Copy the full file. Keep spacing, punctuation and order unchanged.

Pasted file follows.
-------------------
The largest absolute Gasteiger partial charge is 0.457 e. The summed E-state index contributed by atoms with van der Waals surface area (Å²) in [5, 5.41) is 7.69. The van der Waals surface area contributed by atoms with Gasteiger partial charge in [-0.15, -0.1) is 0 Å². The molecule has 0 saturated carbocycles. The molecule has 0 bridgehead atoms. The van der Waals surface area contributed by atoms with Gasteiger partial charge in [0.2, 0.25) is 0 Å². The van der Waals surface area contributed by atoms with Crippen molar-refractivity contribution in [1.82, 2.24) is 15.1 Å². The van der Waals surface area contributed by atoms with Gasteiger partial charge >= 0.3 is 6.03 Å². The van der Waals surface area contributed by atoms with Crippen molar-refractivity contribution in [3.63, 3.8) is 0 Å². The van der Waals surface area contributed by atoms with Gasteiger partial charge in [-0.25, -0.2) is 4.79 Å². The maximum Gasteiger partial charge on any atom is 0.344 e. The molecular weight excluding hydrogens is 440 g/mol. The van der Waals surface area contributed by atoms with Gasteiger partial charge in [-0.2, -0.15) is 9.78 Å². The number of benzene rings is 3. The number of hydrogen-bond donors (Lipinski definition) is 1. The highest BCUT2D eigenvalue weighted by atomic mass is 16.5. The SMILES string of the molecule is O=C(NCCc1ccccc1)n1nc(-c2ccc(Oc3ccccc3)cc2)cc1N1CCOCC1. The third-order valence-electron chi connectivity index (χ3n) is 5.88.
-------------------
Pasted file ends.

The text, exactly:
The largest absolute Gasteiger partial charge is 0.457 e. The summed E-state index contributed by atoms with van der Waals surface area (Å²) in [5, 5.41) is 7.69. The van der Waals surface area contributed by atoms with Gasteiger partial charge in [-0.15, -0.1) is 0 Å². The molecule has 0 saturated carbocycles. The molecule has 0 bridgehead atoms. The van der Waals surface area contributed by atoms with Gasteiger partial charge in [0.2, 0.25) is 0 Å². The van der Waals surface area contributed by atoms with Crippen molar-refractivity contribution in [1.82, 2.24) is 15.1 Å². The van der Waals surface area contributed by atoms with Gasteiger partial charge >= 0.3 is 6.03 Å². The van der Waals surface area contributed by atoms with Crippen molar-refractivity contribution in [3.63, 3.8) is 0 Å². The van der Waals surface area contributed by atoms with Gasteiger partial charge in [-0.25, -0.2) is 4.79 Å². The maximum Gasteiger partial charge on any atom is 0.344 e. The molecular weight excluding hydrogens is 440 g/mol. The van der Waals surface area contributed by atoms with Gasteiger partial charge in [-0.2, -0.15) is 9.78 Å². The number of benzene rings is 3. The number of hydrogen-bond donors (Lipinski definition) is 1. The highest BCUT2D eigenvalue weighted by atomic mass is 16.5. The SMILES string of the molecule is O=C(NCCc1ccccc1)n1nc(-c2ccc(Oc3ccccc3)cc2)cc1N1CCOCC1. The third-order valence-electron chi connectivity index (χ3n) is 5.88.